Although having an employment contract is not compulsory when you take on an employee, putting one in place ensures that both you and your staff are aware of your obligations to each other, and the employee is aware of his or her rights. Remember, even if you choose not to have employment contracts for your staff, you still need to provide them with a Written Statement of the main terms of their employment, such as salary and working hours. This must be provided within two months of an employee starting work.
No, but it is much better if it is and may save you a lot of hassle at a later date if your employee raises a dispute.
A contract of employment can include a number of terms that detail both the employers and the employee’s rights and obligations. These can include:
Express terms refer to the terms expressly written into the contract, such as an employee’s hours of work and retirement. Implied terms are terms that are not written down in the contract, but can be implied as part of the agreement due to the nature of the employer – employee relationship. An example of an implied term is that you will not steal from your employer.
If you breach a term in your employees contract of employment they may be able to claim for wrongful dismissal. You will need to seek legal advice if a claim is brought against you.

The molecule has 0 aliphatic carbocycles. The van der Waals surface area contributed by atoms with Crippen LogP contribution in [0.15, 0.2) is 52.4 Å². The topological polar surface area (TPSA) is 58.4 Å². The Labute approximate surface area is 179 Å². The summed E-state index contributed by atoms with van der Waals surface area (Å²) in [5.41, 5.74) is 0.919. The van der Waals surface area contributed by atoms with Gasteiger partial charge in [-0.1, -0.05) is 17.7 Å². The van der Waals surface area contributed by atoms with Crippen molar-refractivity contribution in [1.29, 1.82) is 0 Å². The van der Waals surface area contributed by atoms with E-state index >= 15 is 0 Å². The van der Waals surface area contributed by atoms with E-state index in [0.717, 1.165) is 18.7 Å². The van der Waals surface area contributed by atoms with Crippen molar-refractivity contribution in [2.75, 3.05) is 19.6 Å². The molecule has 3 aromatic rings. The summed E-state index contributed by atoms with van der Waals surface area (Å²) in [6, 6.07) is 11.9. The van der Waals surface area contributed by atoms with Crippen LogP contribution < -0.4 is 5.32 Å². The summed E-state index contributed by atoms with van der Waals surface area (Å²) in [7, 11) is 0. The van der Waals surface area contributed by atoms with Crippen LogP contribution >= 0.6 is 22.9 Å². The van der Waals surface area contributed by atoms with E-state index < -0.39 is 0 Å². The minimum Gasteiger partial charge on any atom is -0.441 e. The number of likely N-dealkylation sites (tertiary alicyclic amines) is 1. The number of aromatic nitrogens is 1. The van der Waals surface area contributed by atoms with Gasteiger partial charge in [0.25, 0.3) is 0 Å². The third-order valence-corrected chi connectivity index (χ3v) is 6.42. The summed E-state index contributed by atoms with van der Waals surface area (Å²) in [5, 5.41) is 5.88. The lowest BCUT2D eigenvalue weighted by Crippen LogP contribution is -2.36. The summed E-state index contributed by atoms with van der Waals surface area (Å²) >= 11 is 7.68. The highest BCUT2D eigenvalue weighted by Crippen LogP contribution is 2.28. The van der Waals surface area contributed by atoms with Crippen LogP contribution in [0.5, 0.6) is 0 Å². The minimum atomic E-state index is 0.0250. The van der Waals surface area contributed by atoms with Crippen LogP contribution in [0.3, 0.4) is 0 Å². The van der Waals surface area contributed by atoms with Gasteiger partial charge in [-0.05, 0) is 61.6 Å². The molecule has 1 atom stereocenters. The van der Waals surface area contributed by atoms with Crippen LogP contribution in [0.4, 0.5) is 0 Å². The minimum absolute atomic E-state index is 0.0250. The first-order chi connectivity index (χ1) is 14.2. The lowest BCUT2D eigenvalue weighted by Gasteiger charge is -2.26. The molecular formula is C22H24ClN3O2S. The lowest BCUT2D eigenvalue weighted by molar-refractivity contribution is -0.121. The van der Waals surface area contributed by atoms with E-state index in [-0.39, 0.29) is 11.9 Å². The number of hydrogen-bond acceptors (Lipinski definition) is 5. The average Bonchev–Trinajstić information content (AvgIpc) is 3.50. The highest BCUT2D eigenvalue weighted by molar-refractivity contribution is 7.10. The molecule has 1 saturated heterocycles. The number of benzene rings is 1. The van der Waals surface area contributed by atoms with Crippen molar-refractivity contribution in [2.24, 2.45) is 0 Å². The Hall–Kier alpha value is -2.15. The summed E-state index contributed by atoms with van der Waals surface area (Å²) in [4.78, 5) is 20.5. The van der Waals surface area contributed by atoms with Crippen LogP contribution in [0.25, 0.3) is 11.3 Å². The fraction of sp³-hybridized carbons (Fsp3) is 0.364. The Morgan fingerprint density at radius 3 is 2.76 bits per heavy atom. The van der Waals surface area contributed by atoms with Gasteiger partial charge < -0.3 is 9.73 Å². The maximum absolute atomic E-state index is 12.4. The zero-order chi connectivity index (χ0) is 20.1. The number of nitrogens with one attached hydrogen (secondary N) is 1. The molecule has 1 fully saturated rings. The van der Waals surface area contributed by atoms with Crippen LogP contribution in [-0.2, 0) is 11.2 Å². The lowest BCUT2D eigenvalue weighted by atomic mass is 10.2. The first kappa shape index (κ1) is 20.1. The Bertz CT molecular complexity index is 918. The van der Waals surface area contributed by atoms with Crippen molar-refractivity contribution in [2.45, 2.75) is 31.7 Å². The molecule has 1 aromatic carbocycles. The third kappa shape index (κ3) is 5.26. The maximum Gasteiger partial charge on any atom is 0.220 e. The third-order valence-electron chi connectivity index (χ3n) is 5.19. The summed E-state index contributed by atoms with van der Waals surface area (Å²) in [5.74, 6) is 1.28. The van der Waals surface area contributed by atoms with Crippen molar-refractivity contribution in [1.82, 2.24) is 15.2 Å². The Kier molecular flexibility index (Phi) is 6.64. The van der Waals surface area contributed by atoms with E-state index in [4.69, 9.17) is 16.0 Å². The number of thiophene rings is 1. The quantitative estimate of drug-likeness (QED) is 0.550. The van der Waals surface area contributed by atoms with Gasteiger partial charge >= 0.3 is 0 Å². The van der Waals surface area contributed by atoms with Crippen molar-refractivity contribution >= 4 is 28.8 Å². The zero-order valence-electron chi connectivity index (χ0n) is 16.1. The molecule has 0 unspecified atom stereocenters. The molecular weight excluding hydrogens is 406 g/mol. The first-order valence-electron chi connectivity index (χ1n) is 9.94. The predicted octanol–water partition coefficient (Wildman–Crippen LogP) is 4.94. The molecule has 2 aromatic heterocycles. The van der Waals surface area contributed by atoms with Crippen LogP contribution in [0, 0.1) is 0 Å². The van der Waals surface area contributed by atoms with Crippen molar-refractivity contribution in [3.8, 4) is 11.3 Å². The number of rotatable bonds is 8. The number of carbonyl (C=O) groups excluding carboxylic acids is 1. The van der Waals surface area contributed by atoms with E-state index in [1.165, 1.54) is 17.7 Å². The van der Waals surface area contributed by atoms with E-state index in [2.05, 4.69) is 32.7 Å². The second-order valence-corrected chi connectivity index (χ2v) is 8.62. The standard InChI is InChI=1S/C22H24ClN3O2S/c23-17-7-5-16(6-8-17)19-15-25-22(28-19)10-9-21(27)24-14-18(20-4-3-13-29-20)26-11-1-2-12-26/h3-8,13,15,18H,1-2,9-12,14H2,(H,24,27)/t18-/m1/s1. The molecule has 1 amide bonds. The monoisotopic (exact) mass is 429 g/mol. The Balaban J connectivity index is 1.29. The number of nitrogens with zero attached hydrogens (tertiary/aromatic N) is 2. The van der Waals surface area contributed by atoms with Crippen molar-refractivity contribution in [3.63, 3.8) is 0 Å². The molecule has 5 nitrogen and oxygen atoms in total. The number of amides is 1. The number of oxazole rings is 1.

Existing contracts of employment can be varied only with the consent of both parties. As an employer, you will need to fully consult with your employee and give your reasons for wanting to change the terms. You do not have to put the changes in writing, but for the purposes of clarity it is much better to have a written record.
If your employee will not agree to the proposed change in terms, then you can terminate the contract and then re-employee them on the new terms. To do this you must follow a fair dismissal process, otherwise, your employee may have grounds to take you to the Employment Tribunal for unfair dismissal.
To ensure that you have a clear, concise employment contract, it is imperative that you receive expert legal advice, without which you risk having a claim brought against you by an employee if the relationship between you turns sour.